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Inscrutable Klee

Readers of this blog will have noticed that I sometimes allude to T.J.Clark’s articles in the LRB. Recently he reviewed the massive Klee exhibition at Tate Modern. I think he is right to stress that it is very hard for … Continue reading

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Arbitrary or Wilfull?

My personal definition of the arbitrary is a finite number of options, all equally good. That’s how a modern painting, or even a modernist painting, starts – with an arbitrary beginning. What does it matter after all whether the first … Continue reading

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Woodcuts

Still dwelling on the Sydney Paths to Abstraction catalog, which I find surprisingly inspiring. Surprising because many of the works have never been among my favorites. But there are two great merits to this show and catalog – the prominent … Continue reading

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Figures

An earlier post got me thinking. Balzac’s “The Unknown Masterpiece” is an iconic work of literature for modernists, from say Cézanne to Picasso. The blank map in The Hunting of the Snark is equally important for the transition from abstraction … Continue reading

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Early Monet

Some years ago I was very struck by this Monet in Chicago. It is beautifully ordinary – the subject, the treatment – a kind of bland, unassuming realism. I thought of Harold Bloom’s description of Wordsworth, whose use of ordinary … Continue reading

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Sex and the Empty Canvas

I’d like to think more about sex and abstraction, because there is something undiscovered there. But in the era of mass pornography and internet explicitness, a genuinely artistic approach to sex might be anerotic. The other day I was driving … Continue reading

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Gallerists and Dealers

I just came across a catalog of Picassos in the Nahmad collection. The Nahmad family is an art dealing dynasty that goes back a couple of generations. Recently Helly Nahmad was busted for running an illegal gambling ring in his … Continue reading

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A Private Art

A review of a show of Indian art in the Guardian makes an important point. India does not have a tradition of museums, never mind public art galleries. Most art is still in private hands, and, apparently, there’s lots of it, … Continue reading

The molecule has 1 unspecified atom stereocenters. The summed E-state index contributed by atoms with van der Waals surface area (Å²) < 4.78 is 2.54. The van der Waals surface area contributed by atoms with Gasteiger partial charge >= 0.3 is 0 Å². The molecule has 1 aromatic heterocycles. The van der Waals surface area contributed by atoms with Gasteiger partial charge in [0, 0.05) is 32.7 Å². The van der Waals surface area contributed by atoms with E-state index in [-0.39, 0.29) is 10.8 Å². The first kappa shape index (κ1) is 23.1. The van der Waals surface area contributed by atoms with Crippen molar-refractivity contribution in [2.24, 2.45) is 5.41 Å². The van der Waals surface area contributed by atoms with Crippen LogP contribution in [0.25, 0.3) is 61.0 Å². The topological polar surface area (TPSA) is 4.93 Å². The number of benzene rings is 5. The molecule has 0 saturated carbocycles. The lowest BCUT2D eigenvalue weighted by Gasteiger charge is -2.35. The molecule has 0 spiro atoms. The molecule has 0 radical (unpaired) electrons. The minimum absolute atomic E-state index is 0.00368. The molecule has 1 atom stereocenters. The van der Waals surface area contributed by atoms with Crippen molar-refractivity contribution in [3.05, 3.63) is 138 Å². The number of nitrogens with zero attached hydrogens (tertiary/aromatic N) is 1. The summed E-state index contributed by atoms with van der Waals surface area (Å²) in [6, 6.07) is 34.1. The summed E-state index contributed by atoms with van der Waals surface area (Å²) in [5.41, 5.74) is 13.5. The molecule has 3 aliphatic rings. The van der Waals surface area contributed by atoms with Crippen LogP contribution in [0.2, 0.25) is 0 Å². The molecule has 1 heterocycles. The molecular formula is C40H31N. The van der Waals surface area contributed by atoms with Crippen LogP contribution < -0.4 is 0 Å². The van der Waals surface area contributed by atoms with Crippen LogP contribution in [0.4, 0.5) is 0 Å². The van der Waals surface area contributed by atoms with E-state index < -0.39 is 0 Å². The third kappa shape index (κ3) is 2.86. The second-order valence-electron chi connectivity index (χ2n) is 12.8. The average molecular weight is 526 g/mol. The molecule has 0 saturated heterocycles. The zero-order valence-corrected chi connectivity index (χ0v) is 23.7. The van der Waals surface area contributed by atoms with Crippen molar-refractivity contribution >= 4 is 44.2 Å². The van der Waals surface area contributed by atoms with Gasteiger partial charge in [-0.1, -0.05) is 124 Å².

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Kandinsky Pro and Con

Recently I saw a couple of early abstractions by Kandinsky, which provoke me to revisit the reasons I don’t like them. As it happens, my normal disinterest in the artist has just changed – I’m now strongly disposed in his … Continue reading

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Kandinsky and Stella

The following comparison may or may not be a good one; what caught my eye is the plane sticking forward in the Kandinsky, which could be seen as punctured, and its resemblance to the brown curved and cut plate in … Continue reading

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Old and New

Stella’s work always offers the same experience—each new series looks awful at first, and then time reveals its beauties. How much more revealing of quality is a good strong dislike than the bland suspension of judgment most appropriate today. I … Continue reading

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Wilhelm Worringer

Recently I put up a post on Wilhelm Worringer’s classic book, Abstraction and Empathy. It worked off an earlier post about Michel Serres, but I didn’t give it much importance; it was something of a placeholder. But as Mr. Waller … Continue reading

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Origins

I’ve been looking at a recent catalog of Rothko’s works of the forties, the so-called “multiforms.” My friend Andreas Neufert is a big admirer of these works, but personally I find it hard to get interested. Yet Harry Cooper’s essay … Continue reading

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Another Way

Recently came across these words of Beethoven, relevant to my work because I’ve been listening to a lot of classical music as a kind of research into form: “The working out in breadth, length, height and depth begins in my … Continue reading

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Asymmetry

I found this quilt by Sonia Delaunay in the Sydney Paths to Abstraction catalog. I’ve been looking at it for a while, and just realized why I like it, and what it means for abstraction. The parts are not all … Continue reading